You shall rise before the white-haired, and honor the face of the elder.
Seivah is a Hebrew word for “old age,” originally meaning a white head of hair. Seivah connotes a sense of wisdom and dignity.
Seivah: Life Beyond Memory is a Jewish response to dementia. Its principles draw from three imperatives from the Jewish tradition:
- to respect to the elderly (Leviticus 19:32)
- to see all people, irrespective of their cognitive or physical abilities and limitations, as a reflection of the divine image (Genesis 1:26)
- to visit and care for the ill and housebound (Genesis 18: 1-10).
Seivah relies on the strengths of the organized Jewish community. While directly offering chaplaincy care based on Jewish spiritual approaches, we are also training Jewish laypeople and clergy to help meet the spiritual needs of people with dementia both within and outside Jewish communal life and tradition. We go into nursing homes, day programs, community centers and religious institutions to bring Jewish ideas about offering care to those whose old age has taken them to a life stage where who they are goes beyond what they remember. Seivah also helps meet the spiritual needs of people struggling to aid their loved ones with dementia.
Rabbi Michael Goldman
Creator & Director of Seivah
Pretty much everyone who works with people with dementia started down that path because of someone they knew. In my case, it was my grandmother, Jeannette Goldman, of blessed memory, who died in the Fall of 1999, the year I entered the Rabbinical School of the Jewish Theological Seminary.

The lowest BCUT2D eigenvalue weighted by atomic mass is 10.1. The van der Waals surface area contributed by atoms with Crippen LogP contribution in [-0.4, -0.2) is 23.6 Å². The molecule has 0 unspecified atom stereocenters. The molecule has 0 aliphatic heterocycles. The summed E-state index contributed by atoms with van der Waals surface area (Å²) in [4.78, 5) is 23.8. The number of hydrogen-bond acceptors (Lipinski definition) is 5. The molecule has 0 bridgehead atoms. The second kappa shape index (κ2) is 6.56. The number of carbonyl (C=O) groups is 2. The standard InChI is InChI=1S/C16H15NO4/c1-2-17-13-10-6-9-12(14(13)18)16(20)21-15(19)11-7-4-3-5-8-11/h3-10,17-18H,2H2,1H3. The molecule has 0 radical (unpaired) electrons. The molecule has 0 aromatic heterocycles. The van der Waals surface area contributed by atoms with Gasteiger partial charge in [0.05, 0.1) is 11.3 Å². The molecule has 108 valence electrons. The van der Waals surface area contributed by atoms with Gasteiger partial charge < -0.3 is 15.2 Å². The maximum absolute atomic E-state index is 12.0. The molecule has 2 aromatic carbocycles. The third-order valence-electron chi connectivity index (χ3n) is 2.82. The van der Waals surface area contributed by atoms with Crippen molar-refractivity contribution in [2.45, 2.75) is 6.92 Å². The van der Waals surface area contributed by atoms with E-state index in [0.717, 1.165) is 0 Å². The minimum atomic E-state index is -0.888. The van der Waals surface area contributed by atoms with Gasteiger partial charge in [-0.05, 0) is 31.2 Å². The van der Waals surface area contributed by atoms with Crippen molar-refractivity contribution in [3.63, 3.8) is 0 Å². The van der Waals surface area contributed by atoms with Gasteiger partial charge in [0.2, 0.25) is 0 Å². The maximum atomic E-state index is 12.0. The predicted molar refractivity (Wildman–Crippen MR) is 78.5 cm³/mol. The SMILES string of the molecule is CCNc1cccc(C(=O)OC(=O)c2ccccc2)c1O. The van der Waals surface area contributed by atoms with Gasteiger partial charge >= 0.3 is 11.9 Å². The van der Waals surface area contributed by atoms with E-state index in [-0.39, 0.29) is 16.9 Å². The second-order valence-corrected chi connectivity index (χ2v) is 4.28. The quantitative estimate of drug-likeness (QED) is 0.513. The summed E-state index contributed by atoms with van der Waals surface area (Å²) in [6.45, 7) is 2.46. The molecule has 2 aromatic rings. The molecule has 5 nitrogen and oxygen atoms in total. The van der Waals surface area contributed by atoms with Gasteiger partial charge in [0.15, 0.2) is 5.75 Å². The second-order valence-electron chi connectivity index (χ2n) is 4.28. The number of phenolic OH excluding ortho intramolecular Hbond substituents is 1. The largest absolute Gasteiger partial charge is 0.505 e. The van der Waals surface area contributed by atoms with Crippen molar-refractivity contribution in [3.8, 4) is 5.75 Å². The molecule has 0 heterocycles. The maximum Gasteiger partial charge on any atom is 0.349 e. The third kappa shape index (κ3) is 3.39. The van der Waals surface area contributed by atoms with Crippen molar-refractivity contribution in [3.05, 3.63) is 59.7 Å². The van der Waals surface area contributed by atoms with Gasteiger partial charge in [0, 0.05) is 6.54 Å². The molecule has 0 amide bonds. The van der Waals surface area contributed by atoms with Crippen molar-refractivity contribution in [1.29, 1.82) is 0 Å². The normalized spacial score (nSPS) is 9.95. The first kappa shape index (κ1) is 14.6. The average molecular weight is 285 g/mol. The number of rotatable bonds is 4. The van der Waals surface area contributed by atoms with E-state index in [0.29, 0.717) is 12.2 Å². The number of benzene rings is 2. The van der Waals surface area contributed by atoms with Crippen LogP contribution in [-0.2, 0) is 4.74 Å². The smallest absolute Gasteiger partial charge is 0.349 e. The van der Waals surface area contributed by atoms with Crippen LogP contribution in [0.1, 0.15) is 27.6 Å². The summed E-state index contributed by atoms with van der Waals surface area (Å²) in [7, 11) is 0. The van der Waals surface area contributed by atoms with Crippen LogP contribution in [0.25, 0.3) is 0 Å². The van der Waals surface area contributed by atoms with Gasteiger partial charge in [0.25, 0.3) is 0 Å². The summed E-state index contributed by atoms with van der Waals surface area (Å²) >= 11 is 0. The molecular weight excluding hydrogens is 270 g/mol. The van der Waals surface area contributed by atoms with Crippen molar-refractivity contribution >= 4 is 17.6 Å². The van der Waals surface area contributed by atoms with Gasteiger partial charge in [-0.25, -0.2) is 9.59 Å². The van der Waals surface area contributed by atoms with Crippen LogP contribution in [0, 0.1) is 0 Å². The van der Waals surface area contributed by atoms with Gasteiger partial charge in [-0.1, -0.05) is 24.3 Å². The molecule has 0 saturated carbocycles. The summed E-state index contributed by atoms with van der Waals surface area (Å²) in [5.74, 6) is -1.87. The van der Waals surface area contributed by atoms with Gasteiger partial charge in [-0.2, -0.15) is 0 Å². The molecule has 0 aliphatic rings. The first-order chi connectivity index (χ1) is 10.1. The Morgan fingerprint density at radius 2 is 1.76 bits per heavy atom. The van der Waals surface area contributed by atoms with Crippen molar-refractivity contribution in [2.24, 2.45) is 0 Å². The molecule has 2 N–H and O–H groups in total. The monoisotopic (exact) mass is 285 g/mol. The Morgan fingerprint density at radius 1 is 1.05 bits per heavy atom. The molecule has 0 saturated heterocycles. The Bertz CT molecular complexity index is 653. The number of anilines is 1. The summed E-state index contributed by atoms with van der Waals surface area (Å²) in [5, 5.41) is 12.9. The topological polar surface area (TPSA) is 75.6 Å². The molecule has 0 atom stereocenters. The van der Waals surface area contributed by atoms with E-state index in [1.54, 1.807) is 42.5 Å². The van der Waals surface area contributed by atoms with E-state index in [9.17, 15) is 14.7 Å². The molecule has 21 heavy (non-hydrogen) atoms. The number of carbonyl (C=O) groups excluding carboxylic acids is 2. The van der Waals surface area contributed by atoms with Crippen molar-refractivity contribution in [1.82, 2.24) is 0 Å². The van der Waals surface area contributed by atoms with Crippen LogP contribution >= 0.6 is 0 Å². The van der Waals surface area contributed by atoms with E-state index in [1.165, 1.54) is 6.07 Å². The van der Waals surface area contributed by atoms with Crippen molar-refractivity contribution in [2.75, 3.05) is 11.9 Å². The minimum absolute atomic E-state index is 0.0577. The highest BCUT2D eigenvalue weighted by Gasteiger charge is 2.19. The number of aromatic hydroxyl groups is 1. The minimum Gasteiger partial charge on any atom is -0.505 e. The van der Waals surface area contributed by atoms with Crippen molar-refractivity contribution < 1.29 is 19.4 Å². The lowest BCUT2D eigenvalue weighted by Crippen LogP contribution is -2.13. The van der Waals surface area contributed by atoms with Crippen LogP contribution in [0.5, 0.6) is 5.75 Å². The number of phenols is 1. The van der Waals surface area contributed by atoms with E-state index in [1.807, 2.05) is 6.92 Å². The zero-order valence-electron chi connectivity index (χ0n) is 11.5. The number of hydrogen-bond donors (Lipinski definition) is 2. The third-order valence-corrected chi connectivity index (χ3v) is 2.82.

By the time I was ordained in 2005, I had served as a chaplain in two assisted care facilities. I worked not only with geriatric residents, but also with those with HIV/AIDS and Huntington’s disease, both of which often cause their own forms of dementia.
The art of chaplaincy consists largely of being able to listen to someone, his or her joys and laments, on the speaker’s terms. The chaplain must try hard to accept the other’s worldview without passing judgment. All the more so when you’re practicing chaplaincy with people with dementia, where the chaplain has to listen hard and think creatively in order to establish the empathic bond. This is especially the case, I learned, when people are no longer able to communicate verbally.
I served for five years as the Jewish Chaplain at Duke University, and then five years as a congregational rabbi at Temple Israel Center in White Plains, NY. During my time in that congregation, I heard many stories of heartache from people struggling to take care of a parent, spouse, or sibling with dementia. Even those caregivers who were fortunate enough to afford good medical care and attendants still suffered with the enormous psychic burden brought on when their loved ones begin to act erratically, or no longer remember who they or their caregivers are. Just as my early training showed me that people with dementia still have emotional and spiritual needs well into their post-verbal life, I now saw the parallel needs of the caregivers.